Clínica Fertia

Can low ovarian reserve be improved?

The treatment and handling of patients with low ovarian reserve is currently a source of controversy, as there is no defined strategy to adopt in this group of women who have a poorer prognosis for achieving pregnancy.

In this post, we talk about dual stimulation, a new strategy to improve low ovarian response.

The importance of correct ovarian stimulation

 There is evidence that the greater the number of oocytes obtained after ovarian stimulation, the better the chances of gestation. For this reason, any strategy to be developed must be aimed at obtaining as many oocytes as possible, to maximise the chances of having at least one euploid embryo (containing 46 normal chromosomes) to transfer, which once transferred allows a high probability of gestation regardless of the age of the woman and her ovarian reserve.

 Increasing the doses of gonadotrophins used during stimulation is not a good strategy, as these hormones are able to stimulate the development of follicles present in the ovary, but cannot induce the development of new ones, and high doses of gonadotrophins can lead to worse outcomes as they promote elevated levels of progesterone and other steroids that have a negative impact on the achievement of a pregnancy. 

Dual ovarian stimulation

 The discovery by Dr. Angela Baerwald (1) in 2003 of waves of follicle growth in a single cycle was of great importance, as until then, it was thought that only a single serie of follicles began to develop in each menstrual cycle.

 This discovery was key and has allowed the development of the concept of dual stimulation, the combination of stimulation during the follicular phase and the luteal phase in a single cycle in patients with low ovarian reserve, women with an antral follicle count of less than 5, an AMH level of less than 1.2ng/ml, or a history of in vitro fertilisation cycle with three oocytes or less. 

 Most authors agree that the fertilisation capacity, division, and genetic load of embryos obtained after stimulation in the follicular or luteal phase do not differ. A higher number of complications after the second ovarian puncture in the luteal phase has not been reported. There is also a trend towards a higher number of oocytes obtained in luteal phase stimulation (2).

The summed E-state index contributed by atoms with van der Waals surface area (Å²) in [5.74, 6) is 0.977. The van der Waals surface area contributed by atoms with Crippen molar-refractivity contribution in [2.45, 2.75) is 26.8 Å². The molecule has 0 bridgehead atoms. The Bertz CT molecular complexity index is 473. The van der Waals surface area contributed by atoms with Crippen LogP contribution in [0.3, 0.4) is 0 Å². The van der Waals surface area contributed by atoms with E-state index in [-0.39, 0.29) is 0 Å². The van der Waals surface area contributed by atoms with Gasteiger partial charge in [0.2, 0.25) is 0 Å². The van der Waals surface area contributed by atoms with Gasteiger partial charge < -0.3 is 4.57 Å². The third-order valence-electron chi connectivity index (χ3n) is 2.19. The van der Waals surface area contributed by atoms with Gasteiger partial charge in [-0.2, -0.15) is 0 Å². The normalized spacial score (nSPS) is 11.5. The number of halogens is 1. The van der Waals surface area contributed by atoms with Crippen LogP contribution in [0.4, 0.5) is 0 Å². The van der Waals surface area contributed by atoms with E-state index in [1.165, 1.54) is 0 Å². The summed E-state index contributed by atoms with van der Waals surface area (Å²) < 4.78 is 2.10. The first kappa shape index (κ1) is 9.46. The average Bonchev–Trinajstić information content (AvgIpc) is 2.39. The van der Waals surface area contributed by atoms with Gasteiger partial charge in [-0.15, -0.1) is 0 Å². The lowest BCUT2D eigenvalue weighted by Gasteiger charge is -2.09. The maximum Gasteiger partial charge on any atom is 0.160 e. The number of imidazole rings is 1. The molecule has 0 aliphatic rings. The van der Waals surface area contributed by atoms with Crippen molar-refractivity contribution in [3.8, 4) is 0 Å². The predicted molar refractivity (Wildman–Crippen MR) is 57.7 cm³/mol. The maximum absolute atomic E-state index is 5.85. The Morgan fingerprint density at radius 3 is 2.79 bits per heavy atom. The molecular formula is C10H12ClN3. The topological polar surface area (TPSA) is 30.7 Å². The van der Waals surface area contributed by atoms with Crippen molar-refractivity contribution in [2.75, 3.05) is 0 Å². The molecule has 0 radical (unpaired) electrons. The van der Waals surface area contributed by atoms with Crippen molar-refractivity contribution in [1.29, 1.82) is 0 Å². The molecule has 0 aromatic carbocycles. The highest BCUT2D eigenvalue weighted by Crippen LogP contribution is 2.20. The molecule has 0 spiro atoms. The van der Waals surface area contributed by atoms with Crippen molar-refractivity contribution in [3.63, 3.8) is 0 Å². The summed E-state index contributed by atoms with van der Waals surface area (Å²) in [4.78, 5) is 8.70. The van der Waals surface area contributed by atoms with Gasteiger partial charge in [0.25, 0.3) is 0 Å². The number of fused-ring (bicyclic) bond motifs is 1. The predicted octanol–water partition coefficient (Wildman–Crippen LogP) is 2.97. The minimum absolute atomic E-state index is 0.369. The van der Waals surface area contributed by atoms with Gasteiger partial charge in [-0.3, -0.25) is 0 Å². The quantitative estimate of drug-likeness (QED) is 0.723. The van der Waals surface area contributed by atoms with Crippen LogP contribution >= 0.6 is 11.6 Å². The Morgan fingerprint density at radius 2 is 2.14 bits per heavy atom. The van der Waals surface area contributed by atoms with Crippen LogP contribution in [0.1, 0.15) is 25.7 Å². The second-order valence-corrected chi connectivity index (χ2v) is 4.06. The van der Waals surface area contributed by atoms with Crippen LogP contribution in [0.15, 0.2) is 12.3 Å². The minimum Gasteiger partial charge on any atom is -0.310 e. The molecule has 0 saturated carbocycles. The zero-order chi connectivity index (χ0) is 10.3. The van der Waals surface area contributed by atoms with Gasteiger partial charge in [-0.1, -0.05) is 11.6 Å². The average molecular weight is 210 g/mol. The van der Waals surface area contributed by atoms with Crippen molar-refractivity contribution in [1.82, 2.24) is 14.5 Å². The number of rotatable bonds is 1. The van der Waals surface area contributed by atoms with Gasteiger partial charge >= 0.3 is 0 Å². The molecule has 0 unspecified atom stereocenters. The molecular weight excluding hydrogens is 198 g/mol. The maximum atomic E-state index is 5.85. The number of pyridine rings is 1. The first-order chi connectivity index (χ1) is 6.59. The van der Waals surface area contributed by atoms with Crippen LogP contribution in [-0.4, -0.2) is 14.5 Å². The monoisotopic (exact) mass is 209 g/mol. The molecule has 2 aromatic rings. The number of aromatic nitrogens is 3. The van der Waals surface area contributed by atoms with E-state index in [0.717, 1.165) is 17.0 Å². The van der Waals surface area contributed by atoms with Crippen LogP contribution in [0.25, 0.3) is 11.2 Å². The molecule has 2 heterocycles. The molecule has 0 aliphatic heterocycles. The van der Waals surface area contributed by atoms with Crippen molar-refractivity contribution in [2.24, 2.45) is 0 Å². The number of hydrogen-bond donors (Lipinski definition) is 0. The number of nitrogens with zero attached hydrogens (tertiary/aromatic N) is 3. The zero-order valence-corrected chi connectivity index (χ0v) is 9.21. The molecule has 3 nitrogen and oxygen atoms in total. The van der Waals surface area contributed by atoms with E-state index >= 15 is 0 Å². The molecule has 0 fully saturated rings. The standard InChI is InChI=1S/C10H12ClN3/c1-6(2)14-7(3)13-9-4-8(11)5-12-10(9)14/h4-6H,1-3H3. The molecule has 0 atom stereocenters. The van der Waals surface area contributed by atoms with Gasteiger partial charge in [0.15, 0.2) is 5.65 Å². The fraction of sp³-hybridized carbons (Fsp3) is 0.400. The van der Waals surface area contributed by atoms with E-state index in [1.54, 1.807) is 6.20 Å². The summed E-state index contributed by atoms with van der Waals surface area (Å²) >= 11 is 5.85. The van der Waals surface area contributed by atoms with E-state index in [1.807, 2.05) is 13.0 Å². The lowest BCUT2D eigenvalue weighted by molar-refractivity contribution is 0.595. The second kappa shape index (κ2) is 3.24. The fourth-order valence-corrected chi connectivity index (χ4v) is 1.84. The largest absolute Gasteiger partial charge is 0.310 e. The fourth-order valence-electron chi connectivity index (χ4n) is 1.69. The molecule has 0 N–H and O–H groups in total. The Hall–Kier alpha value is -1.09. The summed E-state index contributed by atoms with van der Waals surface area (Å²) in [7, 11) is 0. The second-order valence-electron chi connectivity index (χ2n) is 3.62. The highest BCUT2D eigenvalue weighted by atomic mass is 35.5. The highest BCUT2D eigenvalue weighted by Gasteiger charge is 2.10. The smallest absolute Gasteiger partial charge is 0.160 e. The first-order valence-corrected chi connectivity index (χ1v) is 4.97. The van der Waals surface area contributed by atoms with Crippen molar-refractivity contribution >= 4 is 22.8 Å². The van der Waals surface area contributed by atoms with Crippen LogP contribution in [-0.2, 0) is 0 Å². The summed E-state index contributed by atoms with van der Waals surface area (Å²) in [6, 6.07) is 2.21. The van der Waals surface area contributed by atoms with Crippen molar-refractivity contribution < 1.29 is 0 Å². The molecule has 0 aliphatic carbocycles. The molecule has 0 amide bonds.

Dual stimulation is a promising alternative to increase the number of oocytes in patients with low ovarian reserve, and increases the likelihood of obtaining at least one euploid embryo for transfer in a single ovarian cycle. (3).

 Our experience at Clinica Fertia with this dual stimulation strategy has been very positive, obtaining on average one more oocyte in the luteal phase stimulation, as well as the observation that in 20% of cases in which it was not possible to obtain a blastocyst after the first stimulation, the development of a blastocyst was achieved after the luteal phase stimulation. We consider this protocol to be a good treatment alternative in these women with a poorer prognosis.

 If after reading this post you would like to know more about the dual stimulation strategy or if you have any questions, we invite you to contact our team or request a free first consultation to learn more about this innovative strategy.



  1. Baerwald Ar, Adams GP, Pirson Ra. Characterization of ovarian folicular wave dynamics in women.Biol Reprod.2003;69:1023-1031.
  2. Vaiarelli A, Venturell R, Vizzielo D. Dual ovarian stimulation and random start in assisted reproductive technologies:from ovarian biology to clinical application.Curr Opin Obstet Gynecol.2017;29:153-159.
  3. Ubaldi Fm, Capalbo A, Vaiarelli A. Follicular versus luteal phase stimulation during the same menstrual cycle (duo Stim) in a reduced ovarian population rsults I a similar euploid blastocyst formation rate:new insight in ovarian reserve exploitation.Fertil Steril.2016;105:1488-1495.
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